Everyone who has any acquaintance with the international monetary system knows that the pound sterling and the U.S. dollar have a special status as international or key currencies. In this brief history the author describes how they came to acquire this status.
Bo S. Karlstroem
ONE SIGNIFICANT FEATURE of the international monetary system is that most international payments are settled in either U.S. dollars or pounds sterling and that a large share of international reserves is denominated in either of these two currencies. But there is no necessary relationship between these two functions: Germany has a larger volume of trade than the United Kingdom, yet the deutsche mark is not a reserve currency. Nor do the two reserve currencies have much in common with one another. They have quite different origins in their reserve role, different histories, and today they have rather different characteristics. What has been said about the dollar holds true for both the reserve currencies, namely that they “became international currencies neither by Act of Congress (Parliament) nor by Act of God, but rather because they met various needs of foreign official institutions and foreign private parties more effectively than other financial assets could.” 1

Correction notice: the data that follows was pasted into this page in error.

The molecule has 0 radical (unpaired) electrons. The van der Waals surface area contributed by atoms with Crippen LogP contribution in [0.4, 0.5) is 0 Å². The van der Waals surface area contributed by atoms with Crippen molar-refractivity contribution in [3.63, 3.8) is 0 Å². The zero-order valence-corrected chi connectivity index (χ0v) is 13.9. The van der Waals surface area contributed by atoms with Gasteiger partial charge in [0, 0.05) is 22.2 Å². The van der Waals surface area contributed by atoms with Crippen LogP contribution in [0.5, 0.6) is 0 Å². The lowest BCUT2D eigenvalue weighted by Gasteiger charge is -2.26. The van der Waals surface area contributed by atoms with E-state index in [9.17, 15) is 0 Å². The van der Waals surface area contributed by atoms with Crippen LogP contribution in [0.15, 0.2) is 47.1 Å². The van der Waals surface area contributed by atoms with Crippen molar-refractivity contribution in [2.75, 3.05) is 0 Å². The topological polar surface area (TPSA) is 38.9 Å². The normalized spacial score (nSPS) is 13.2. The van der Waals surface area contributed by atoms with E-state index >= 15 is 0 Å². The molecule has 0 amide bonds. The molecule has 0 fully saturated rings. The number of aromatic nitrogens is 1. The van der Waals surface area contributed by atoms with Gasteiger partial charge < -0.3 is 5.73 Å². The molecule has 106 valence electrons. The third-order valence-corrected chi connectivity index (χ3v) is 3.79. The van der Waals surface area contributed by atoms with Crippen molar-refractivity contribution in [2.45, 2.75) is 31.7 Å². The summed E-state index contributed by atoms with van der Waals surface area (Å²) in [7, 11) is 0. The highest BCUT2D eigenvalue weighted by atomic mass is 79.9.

What then were the historical factors which gave these two currencies a particular position? As these factors were quite different in the two cases it is probably wise to look at them separately for the moment.
Robert Z. Aliber, The Future of the Dollar as an International Currency (New York, 1966), p. 8.
Peter M. Oppenheimer, “Monetary Movements and the International Position of Sterling,” D. J. Robertson and L. C. Hunter, Eds., The British Balance of Payments, (Edinburgh, 1966).
For a discussion of international financial developments in this period, see R. Nurkse, International Currency Experience (League of Nations, 1944).
Alan Day, The Future of Sterling (Oxford, England, 1954), p. 33.
Ibid., p. 36.